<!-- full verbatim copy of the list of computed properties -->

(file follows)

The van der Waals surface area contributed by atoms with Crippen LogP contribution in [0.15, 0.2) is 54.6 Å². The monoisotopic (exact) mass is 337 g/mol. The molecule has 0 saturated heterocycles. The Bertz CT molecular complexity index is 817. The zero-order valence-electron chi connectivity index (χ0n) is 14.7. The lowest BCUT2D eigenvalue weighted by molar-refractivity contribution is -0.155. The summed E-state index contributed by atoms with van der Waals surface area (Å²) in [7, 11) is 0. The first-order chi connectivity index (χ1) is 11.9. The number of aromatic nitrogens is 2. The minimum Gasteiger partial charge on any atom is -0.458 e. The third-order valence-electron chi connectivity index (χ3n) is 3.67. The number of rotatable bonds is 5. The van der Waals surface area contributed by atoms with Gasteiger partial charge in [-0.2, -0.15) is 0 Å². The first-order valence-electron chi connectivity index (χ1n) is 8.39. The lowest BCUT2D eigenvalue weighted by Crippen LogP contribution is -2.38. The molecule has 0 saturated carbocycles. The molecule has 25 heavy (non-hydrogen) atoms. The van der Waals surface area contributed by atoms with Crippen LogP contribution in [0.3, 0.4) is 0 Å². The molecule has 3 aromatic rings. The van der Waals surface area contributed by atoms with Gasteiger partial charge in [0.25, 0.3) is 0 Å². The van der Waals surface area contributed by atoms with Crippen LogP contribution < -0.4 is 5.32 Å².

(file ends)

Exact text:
The van der Waals surface area contributed by atoms with Crippen LogP contribution in [0.15, 0.2) is 54.6 Å². The monoisotopic (exact) mass is 337 g/mol. The molecule has 0 saturated heterocycles. The Bertz CT molecular complexity index is 817. The zero-order valence-electron chi connectivity index (χ0n) is 14.7. The lowest BCUT2D eigenvalue weighted by molar-refractivity contribution is -0.155. The summed E-state index contributed by atoms with van der Waals surface area (Å²) in [7, 11) is 0. The first-order chi connectivity index (χ1) is 11.9. The number of aromatic nitrogens is 2. The minimum Gasteiger partial charge on any atom is -0.458 e. The third-order valence-electron chi connectivity index (χ3n) is 3.67. The number of rotatable bonds is 5. The van der Waals surface area contributed by atoms with Gasteiger partial charge in [-0.2, -0.15) is 0 Å². The first-order valence-electron chi connectivity index (χ1n) is 8.39. The lowest BCUT2D eigenvalue weighted by Crippen LogP contribution is -2.38. The molecule has 0 saturated carbocycles. The molecule has 25 heavy (non-hydrogen) atoms. The van der Waals surface area contributed by atoms with Crippen LogP contribution in [0.3, 0.4) is 0 Å². The molecule has 3 aromatic rings. The van der Waals surface area contributed by atoms with Gasteiger partial charge in [0.25, 0.3) is 0 Å². The van der Waals surface area contributed by atoms with Crippen LogP contribution < -0.4 is 5.32 Å².